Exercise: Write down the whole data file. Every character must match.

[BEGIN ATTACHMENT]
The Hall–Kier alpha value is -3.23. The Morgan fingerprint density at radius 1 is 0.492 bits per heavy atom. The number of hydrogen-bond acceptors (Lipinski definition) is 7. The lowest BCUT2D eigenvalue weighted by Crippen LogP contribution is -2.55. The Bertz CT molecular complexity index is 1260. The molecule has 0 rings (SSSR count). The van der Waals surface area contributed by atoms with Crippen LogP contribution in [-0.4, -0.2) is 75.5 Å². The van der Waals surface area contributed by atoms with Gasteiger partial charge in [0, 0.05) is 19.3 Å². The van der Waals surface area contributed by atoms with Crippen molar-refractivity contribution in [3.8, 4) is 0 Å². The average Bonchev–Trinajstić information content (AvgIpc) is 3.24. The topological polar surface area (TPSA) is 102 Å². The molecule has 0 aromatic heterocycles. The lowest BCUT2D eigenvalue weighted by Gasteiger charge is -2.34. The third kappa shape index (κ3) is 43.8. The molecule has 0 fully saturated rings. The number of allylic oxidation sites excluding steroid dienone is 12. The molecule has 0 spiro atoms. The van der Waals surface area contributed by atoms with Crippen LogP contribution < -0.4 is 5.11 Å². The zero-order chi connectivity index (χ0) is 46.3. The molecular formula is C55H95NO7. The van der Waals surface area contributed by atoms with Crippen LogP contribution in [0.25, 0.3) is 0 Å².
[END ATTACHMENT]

The Hall–Kier alpha value is -3.23. The Morgan fingerprint density at radius 1 is 0.492 bits per heavy atom. The number of hydrogen-bond acceptors (Lipinski definition) is 7. The lowest BCUT2D eigenvalue weighted by Crippen LogP contribution is -2.55. The Bertz CT molecular complexity index is 1260. The molecule has 0 rings (SSSR count). The van der Waals surface area contributed by atoms with Crippen LogP contribution in [-0.4, -0.2) is 75.5 Å². The van der Waals surface area contributed by atoms with Gasteiger partial charge in [0, 0.05) is 19.3 Å². The van der Waals surface area contributed by atoms with Crippen molar-refractivity contribution in [3.8, 4) is 0 Å². The average Bonchev–Trinajstić information content (AvgIpc) is 3.24. The topological polar surface area (TPSA) is 102 Å². The molecule has 0 aromatic heterocycles. The lowest BCUT2D eigenvalue weighted by Gasteiger charge is -2.34. The third kappa shape index (κ3) is 43.8. The molecule has 0 fully saturated rings. The number of allylic oxidation sites excluding steroid dienone is 12. The molecule has 0 spiro atoms. The van der Waals surface area contributed by atoms with Crippen LogP contribution < -0.4 is 5.11 Å². The zero-order chi connectivity index (χ0) is 46.3. The molecular formula is C55H95NO7. The van der Waals surface area contributed by atoms with Crippen LogP contribution in [0.25, 0.3) is 0 Å².